T. torquatus, Ring Ouzel.—Spring, Hunstanton L.H., April 31st, one male. Inner Farn L.H. May 10th, one. Flamborough L.H., May 7th, one very fine old bird struck. Autumn, at several stations between the Farn Islands and Yarmouth, from Oct. 13th at the former to Nov. 1st at the Spurn, flock at noon, wind N.N.E., light, and Nov. 2nd and 4th, Longstone L.H.; the latter dates all night. Cock Ring Ouzels were tolerably plentiful near the Spurn and Kilnsea during the fourth week in October; rushes on Oct. 13th and Nov. 1st to 4th. Heligoland, Sept. 30th to Oct. 22nd; on the 20th two old males.



Species. Limit of Migration. Days. Sept. Oct. Nov.
Fieldfare Sept. 8th to Nov. 13th 67 21st 28th to 31st 6th to 8th
Blackbird   "  18th to Nov. 15th 59 21st 30th to 31st 2nd to 8th
Common Thrush   "  21st to Nov. 8th 49 21st 13th 2nd to 6th
Redwing   "  21st to Oct. 30th 40 21st 29th to 30th
Ring Ouzel Oct. 13th to Nov. 4th 23 13th 1st to 4th
Missel Thrush   "  20th to Nov. 15th 27 20th 4th
Fieldfare Sept. 24th to Nov. 7th 45 24th 28th to 31st to 4th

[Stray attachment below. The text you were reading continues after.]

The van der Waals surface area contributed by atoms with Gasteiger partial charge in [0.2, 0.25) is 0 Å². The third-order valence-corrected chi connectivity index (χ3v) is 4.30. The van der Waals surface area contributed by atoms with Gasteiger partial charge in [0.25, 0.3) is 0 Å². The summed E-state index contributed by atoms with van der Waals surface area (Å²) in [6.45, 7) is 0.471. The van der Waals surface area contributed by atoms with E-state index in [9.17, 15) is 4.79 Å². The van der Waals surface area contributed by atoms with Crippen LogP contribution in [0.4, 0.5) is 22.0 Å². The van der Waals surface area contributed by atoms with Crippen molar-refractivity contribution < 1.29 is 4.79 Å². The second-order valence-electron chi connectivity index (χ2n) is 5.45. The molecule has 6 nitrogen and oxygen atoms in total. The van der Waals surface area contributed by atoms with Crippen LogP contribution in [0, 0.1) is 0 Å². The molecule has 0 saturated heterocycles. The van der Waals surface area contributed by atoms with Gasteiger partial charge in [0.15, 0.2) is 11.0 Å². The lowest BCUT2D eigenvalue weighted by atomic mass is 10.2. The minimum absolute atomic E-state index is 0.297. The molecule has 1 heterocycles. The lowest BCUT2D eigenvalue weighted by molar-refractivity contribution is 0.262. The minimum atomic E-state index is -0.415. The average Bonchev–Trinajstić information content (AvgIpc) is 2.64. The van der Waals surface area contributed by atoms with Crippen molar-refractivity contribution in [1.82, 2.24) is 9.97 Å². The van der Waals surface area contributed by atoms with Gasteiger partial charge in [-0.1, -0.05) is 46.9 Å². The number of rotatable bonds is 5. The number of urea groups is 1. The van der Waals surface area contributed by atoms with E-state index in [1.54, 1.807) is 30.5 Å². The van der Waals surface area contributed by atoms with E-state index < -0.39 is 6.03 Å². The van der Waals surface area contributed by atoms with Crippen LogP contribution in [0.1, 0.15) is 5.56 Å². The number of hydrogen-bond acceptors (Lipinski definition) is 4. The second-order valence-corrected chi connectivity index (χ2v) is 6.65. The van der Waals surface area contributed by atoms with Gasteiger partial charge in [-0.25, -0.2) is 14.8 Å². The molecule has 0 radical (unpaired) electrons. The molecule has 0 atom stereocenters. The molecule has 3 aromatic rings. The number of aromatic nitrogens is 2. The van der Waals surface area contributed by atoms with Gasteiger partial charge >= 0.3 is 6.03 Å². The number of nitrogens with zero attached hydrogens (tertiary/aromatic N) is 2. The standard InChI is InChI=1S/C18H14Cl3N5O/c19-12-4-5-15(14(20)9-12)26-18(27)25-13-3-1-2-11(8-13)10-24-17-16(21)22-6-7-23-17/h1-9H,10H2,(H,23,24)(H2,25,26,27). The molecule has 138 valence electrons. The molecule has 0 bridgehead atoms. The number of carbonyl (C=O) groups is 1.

Blackbird Oct.  11th     —
Common Thrush Sept. 21st to Nov. 12th 53 24th 13th & 29th first week
Redwing Oct.  3rd to Nov. 6th 35 13th 6th
Ring Ouzel Sept. 30th to Oct. 22nd 23 12th, 13th, 15th
Missel Thrush     —                  —    

Lines of migration, E. to. W., S.E. to N.W., and exceptionally from N.E. to S.W.

Saxicola œnanthe, Wheatear.—Spring, Farn L.H., April 2nd to 24th; many on 14th. Flamborough, 5th, 1.20 a.m., one struck. Tees L.V., May 10th, twenty going from S.E. to N.W. Autumn, Farn L.H., from July 20th, 2 p.m., N.E., several, to Nov. 7th; Llyn Wells L.V., one struck (wing sent to Mr. Gurney). In considerable numbers in September and October, covering the whole coast line; in the former month associated, as usual, with Redstarts. At the Farn and Longstone lighthouses, Sept. 2nd and 3rd, E., great numbers of both crossing, and on 24th with both Redstarts and Snow Buntings. Heligoland, Aug. 6th to 7th, a few, S.E. wind, and on to 20th numerous, all young; 21st to 24th, in astounding numbers; Sept. 10th, enormous rush, and 11th and 12th, less.

Pratincola rubetra, Whinchat.—Heligoland, Aug. 21st, 22nd, and 24th, great many young birds.

P. rubicola, Stonechat.—Spring, Whitby L.H., Feb. 23rd, one. Autumn, same station, Aug. 8th, many to S. Spurn, Oct. 23rd, many. Stonechats have frequented the sheep-folds on the turnip-fields in Lincolnshire throughout the whole of the late mild winter. Heligoland, Oct. 20th, one young bird; Oct. 11th, S.S.W., P. rubicola (indica)? "with coloration just like a young autumn -38- Whinchat, if not lighter, all the breast buff or isabell, the rump also."